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Special feature on UK synthetic biology start-ups: LabGenius

Posted on 11/10/2016

Exploring exciting new synthetic biology (SynBio) start-ups

Exciting new synthetic biology start-ups are emerging as a result of huge investment in UK research.

This article is part of a series of special features on the SynBio SIG, which will highlight some of the exciting new synthetic biology (SynBio) start-ups that have emerged from the huge investment in UK research in this area.

In this edition, Ben Mackrow described the development of LabGenius, a London-based DNA library synthesis company, as well as some of their new commercial technologies.

From Ben Mackrow, Scientist:

LabGenius was founded by Dr James Field in 2012, along with Synthetic Biology leaders Professor Paul Freemont and Professor Richard Kitney at Imperial College. In 2014, backing from both private investors and the UK government, along with support from SynBiCite, enabled the company to develop, validate and commercialise their novel DNA library synthesis technology. This patent-pending technology, bypasses PCR amplification and long sequence hybridisation creating libraries of greater scale, diversity, and flexibility than anyone on the open market. It permits the introduction of large, complex variability within a target DNA sequence, which may be informed by a design at the nucleotide or amino acid level. We can create libraries of up to 10^13 unique variants, free from biasing.

At the recent SynBioBeta London, CEO Dr James Field announced the launch of LabGene Combi C, an affordable and accessible, off-the-shelf combinatorial library. We hope this low price point will enable more academic researchers to make use of synthetic DNA libraries, replacing time-consuming mutagenesis, unreliable error prone PCR and other laborious protein engineering techniques. A capability comparison with alternative suppliers shows that our approach can be used to construct 20x as many designs as the nearest competitor, for 1/4 the price. Combi C complements the rest of our scanning and combinatorial library range.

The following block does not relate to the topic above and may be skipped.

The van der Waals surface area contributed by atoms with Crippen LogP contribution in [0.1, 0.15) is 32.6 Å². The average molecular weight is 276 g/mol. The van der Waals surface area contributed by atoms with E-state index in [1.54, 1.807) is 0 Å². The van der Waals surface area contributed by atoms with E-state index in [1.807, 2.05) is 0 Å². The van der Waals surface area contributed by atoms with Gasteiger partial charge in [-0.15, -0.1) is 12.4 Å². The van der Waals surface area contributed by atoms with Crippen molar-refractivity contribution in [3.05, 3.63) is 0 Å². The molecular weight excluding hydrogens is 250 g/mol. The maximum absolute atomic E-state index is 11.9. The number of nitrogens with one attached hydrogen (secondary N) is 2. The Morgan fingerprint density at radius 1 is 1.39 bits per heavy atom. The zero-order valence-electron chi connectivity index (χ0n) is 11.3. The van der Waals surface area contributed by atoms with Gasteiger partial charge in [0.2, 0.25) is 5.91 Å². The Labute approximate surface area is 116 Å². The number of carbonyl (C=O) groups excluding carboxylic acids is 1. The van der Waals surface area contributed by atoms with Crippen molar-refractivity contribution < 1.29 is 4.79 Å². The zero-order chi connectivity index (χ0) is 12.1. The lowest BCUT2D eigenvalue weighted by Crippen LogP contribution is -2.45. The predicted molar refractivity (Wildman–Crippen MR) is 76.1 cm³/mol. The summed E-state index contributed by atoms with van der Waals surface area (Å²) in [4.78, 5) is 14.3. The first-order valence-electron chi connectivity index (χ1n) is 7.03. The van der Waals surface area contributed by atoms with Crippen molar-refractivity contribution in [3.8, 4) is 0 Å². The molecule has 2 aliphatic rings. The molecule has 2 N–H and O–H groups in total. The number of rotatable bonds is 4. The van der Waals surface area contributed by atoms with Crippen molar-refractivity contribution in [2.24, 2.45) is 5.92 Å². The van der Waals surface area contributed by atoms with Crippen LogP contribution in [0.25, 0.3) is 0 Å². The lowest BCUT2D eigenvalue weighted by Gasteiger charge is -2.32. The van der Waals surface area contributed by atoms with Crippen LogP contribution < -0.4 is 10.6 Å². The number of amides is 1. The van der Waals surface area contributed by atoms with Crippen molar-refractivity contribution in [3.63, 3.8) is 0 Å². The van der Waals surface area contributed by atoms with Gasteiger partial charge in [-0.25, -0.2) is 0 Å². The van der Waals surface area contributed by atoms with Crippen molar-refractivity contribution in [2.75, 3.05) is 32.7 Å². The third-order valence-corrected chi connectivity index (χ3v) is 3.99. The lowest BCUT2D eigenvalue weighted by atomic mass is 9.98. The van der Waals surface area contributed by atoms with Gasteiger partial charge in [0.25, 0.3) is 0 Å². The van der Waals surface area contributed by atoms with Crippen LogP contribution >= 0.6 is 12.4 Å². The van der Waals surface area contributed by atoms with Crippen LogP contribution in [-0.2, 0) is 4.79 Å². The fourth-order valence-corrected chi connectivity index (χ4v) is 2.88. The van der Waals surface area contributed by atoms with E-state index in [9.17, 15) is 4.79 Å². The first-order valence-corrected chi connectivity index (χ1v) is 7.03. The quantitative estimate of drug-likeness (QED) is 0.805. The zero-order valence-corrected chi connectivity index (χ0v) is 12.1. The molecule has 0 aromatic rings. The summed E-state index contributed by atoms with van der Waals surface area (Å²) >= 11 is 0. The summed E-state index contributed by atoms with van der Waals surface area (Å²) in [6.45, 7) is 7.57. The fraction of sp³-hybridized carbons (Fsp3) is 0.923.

I am most excited by our LabGene Combi S offering, a hand-mixed combinatorial library that allows a very high degree of control over amino acid representation. Users can provide a high level overview of their design, select target changes based on qualitative data, detailed structural models, homologous alignments, consensus maps or informed by sequencing data. In-house design algorithms enable us to constrain the design to include or exclude certain residues and control percentage representation at any given position within the target sequence. Combi S is proving to be an intelligent, quick and economical alternative to trimer-based libraries.

Both our design and build technologies are well matched, and help the user intelligently design and identify the optimal solution, accurately encode that theoretical library into their build and then maximise the value of their screen. Essentially, we offer a solution to the non-trivial task of sampling vast genetic sequence space.

Since our launch we have experienced increasing interest from across the Biotech and Pharmaceutical industries and have completed projects in the areas of antibody engineering (naive and affinity maturation), biomaterial development and enzyme optimisation. These range from broad 1st generation libraries to more focused 2nd and 3rd generation libraries. When you consider our favourable pricing and short turnaround times, you can understand why we are well placed to aid the rapid iterations through the design-build-test cycle.

More recently, LabGenius and a FTSE250 partner company have initiated a Biomaterials project to augment the function of fibre-based body armour with binding peptides. To find out more about LabGenius and our library design and synthesis technology please contact us at hi@labgeni.us or visit our new and improved website at www.labgeni.us.

If you are involved in a UK SynBio start-up and would be interested in promoting your activities through the SynBio SIG, please contact synbiosig@ktn-uk.org.